There's about 250,000 domains each in .NAME and .TEL, two other domains with slightly different registration practices. (The former is supposed to handle names of actual people, the latter to be an online directory.) I know maybe two people with a .NAME domain and nobody who uses .TEL, particularly as the latter has largely abandoned their original technical DNS orientation and now promotes itself as an online web directory, so I'd rate them as experiments of doubtful success, too.

Unfortunately, since it will cost upwards of half a million dollars to get a new TLD (the $185K application fee, and the cost of lobbying ICANN to get it approved, on top of what it actually costs to run) nobody can afford to do interesting little experiments since they'll need to get tens of thousands of registrations just to cover their costs. This rules out anything seriously innovative, since the risk is just too high. All of the proposed TLDs I've seen are for industries (.MUSIC), places (.NYC), or brands (.APPLE or whatever.) What's innovative about any of those?

Also, to point out the obvious, when I think of Innovation! in the domain business, I think of domain speculators, domain tasting, TLD wildcards, free proxy registrations for spammers and crooks, and .XXX. As in the banking industry, the current system works OK, and most changes make it worse. Speaking of the banking industry, one of the few plausible Innovation!s is a .BANK which ensures that its registrants are real banks. Toward that end ICANN had a High Security TLD group which was hijacked by marketers who discarded anything actually related to high security in favor of a laundry list of trivial security features that they could use for upsells, then were unable to find anyone willing to administer it. So, no, I don't believe that new TLDs will provide Innovation! either.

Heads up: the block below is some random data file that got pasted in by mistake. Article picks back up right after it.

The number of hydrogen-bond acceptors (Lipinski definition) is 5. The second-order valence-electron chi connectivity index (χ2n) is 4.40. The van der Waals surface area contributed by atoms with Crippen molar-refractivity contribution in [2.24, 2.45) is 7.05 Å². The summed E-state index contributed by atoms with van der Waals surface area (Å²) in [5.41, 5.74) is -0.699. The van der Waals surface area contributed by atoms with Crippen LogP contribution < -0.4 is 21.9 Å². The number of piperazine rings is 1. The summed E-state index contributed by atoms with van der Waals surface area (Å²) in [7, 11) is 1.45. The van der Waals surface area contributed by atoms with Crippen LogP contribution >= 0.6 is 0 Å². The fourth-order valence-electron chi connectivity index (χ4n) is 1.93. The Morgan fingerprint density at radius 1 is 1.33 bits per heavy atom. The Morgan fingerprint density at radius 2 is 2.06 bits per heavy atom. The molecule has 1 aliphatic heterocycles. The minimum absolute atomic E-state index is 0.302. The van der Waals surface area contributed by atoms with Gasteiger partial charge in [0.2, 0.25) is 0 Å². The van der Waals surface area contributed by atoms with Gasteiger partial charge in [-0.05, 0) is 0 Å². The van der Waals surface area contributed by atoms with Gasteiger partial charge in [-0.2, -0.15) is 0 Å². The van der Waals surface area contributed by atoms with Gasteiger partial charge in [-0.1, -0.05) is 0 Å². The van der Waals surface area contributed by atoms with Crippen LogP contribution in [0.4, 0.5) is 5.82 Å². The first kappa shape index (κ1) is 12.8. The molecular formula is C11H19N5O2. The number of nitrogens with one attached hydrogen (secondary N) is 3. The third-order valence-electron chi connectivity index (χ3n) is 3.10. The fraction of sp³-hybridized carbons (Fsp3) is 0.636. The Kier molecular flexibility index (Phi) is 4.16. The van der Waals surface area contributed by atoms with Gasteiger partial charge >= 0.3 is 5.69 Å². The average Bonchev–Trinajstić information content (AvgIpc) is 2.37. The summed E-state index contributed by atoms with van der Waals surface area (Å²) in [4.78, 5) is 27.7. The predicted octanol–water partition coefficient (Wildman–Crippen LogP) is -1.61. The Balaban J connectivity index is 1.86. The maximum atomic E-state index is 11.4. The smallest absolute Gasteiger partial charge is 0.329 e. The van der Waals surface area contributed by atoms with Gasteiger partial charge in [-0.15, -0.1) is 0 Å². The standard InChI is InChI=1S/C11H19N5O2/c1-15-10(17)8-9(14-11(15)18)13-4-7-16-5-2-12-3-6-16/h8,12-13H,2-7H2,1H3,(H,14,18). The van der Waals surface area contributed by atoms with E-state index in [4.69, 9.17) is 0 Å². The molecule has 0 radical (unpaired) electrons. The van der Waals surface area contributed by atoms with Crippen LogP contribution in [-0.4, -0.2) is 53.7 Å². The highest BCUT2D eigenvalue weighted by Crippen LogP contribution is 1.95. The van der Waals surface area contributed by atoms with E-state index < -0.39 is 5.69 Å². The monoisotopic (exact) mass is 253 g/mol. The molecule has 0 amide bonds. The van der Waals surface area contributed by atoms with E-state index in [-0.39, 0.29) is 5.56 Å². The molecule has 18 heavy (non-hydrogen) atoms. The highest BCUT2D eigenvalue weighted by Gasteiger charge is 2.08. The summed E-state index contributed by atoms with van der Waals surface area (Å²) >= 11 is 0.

ICANN history

ICANN promised back in 1998 that they would bring the world lots of new domains. So far they haven't, the world has not come to an end, and the Internet has not collapsed. The absence of demand for new TLDs from actual users (as opposed to domain promoters and the occasional astroturf) is deafening. What we do see is a lot of concern that there will be more mistakes like .XXX, and pressure from governments both via the GAC and directly to ensure it doesn't happen again.

Back in 1998, before we all knew that people would find material online using search engines rather than domains, the idea of lots of little .MUSEUM style domains to organize parts of the net sort of seemed plausible. It doesn't any more. Countries that write their names using other than the Roman alphabet wanted TLDs their citizens can read, which the IDN fast track now provides. This doesn't give us the Chinese version of .COM, but I see little reason to think that the users (as opposed to domain salesmen) would prefer it to the Chinese version of .COM.CN which they do have. This leaves us with, "Ma, they promised!" which is about the stupidest reason imaginable to do something.

So what's left to justify thousands of new TLDs? Not much. Unfortunately, ICANN is so hypnotized by the endless millions of dollars they expect to make, and so overrun with people with a financial interest in new TLDs that the public interest (the one that a 501(c)(3) non-profit is supposed to be about) has no chance.


posted at: 19:19 :: permanent link to this entry :: 2 comments